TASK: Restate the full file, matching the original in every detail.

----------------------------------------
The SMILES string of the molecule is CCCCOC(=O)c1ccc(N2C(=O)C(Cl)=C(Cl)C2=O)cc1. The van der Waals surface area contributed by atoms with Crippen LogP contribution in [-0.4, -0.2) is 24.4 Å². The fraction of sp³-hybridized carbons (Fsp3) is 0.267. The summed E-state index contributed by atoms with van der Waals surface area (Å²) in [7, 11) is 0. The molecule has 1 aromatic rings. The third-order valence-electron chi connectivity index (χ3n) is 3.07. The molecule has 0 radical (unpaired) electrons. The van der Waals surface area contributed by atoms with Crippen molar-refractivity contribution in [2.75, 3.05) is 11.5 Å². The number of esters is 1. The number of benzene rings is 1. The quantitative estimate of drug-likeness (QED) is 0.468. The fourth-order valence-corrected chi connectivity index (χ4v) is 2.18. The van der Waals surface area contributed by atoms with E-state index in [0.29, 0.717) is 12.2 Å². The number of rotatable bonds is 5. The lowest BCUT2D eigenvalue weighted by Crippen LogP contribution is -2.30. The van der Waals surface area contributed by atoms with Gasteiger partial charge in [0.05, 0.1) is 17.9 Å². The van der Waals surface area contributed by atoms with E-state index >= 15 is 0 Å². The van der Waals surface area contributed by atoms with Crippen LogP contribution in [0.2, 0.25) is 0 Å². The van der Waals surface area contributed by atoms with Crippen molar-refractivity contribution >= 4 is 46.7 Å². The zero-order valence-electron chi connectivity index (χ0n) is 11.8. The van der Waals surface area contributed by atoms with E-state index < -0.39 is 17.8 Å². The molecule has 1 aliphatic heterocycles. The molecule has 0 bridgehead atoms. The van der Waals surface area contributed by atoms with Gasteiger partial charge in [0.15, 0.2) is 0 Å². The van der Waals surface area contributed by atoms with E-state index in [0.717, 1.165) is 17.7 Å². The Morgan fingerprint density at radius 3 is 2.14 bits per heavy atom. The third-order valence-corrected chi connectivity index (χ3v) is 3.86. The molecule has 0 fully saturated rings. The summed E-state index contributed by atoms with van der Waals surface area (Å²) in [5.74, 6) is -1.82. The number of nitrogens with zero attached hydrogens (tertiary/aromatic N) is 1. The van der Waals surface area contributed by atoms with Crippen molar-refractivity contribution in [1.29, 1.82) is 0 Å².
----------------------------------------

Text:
The SMILES string of the molecule is CCCCOC(=O)c1ccc(N2C(=O)C(Cl)=C(Cl)C2=O)cc1. The van der Waals surface area contributed by atoms with Crippen LogP contribution in [-0.4, -0.2) is 24.4 Å². The fraction of sp³-hybridized carbons (Fsp3) is 0.267. The summed E-state index contributed by atoms with van der Waals surface area (Å²) in [7, 11) is 0. The molecule has 1 aromatic rings. The third-order valence-electron chi connectivity index (χ3n) is 3.07. The molecule has 0 radical (unpaired) electrons. The van der Waals surface area contributed by atoms with Crippen molar-refractivity contribution in [2.75, 3.05) is 11.5 Å². The number of esters is 1. The number of benzene rings is 1. The quantitative estimate of drug-likeness (QED) is 0.468. The fourth-order valence-corrected chi connectivity index (χ4v) is 2.18. The van der Waals surface area contributed by atoms with E-state index in [0.29, 0.717) is 12.2 Å². The number of rotatable bonds is 5. The lowest BCUT2D eigenvalue weighted by Crippen LogP contribution is -2.30. The van der Waals surface area contributed by atoms with Gasteiger partial charge in [0.05, 0.1) is 17.9 Å². The van der Waals surface area contributed by atoms with E-state index >= 15 is 0 Å². The van der Waals surface area contributed by atoms with Crippen LogP contribution in [0.2, 0.25) is 0 Å². The van der Waals surface area contributed by atoms with Crippen molar-refractivity contribution >= 4 is 46.7 Å². The zero-order valence-electron chi connectivity index (χ0n) is 11.8. The van der Waals surface area contributed by atoms with E-state index < -0.39 is 17.8 Å². The molecule has 1 aliphatic heterocycles. The molecule has 0 bridgehead atoms. The van der Waals surface area contributed by atoms with Gasteiger partial charge in [0.15, 0.2) is 0 Å². The van der Waals surface area contributed by atoms with E-state index in [0.717, 1.165) is 17.7 Å². The Morgan fingerprint density at radius 3 is 2.14 bits per heavy atom. The third-order valence-corrected chi connectivity index (χ3v) is 3.86. The molecule has 0 fully saturated rings. The summed E-state index contributed by atoms with van der Waals surface area (Å²) in [5.74, 6) is -1.82. The number of nitrogens with zero attached hydrogens (tertiary/aromatic N) is 1. The van der Waals surface area contributed by atoms with Crippen molar-refractivity contribution in [1.29, 1.82) is 0 Å².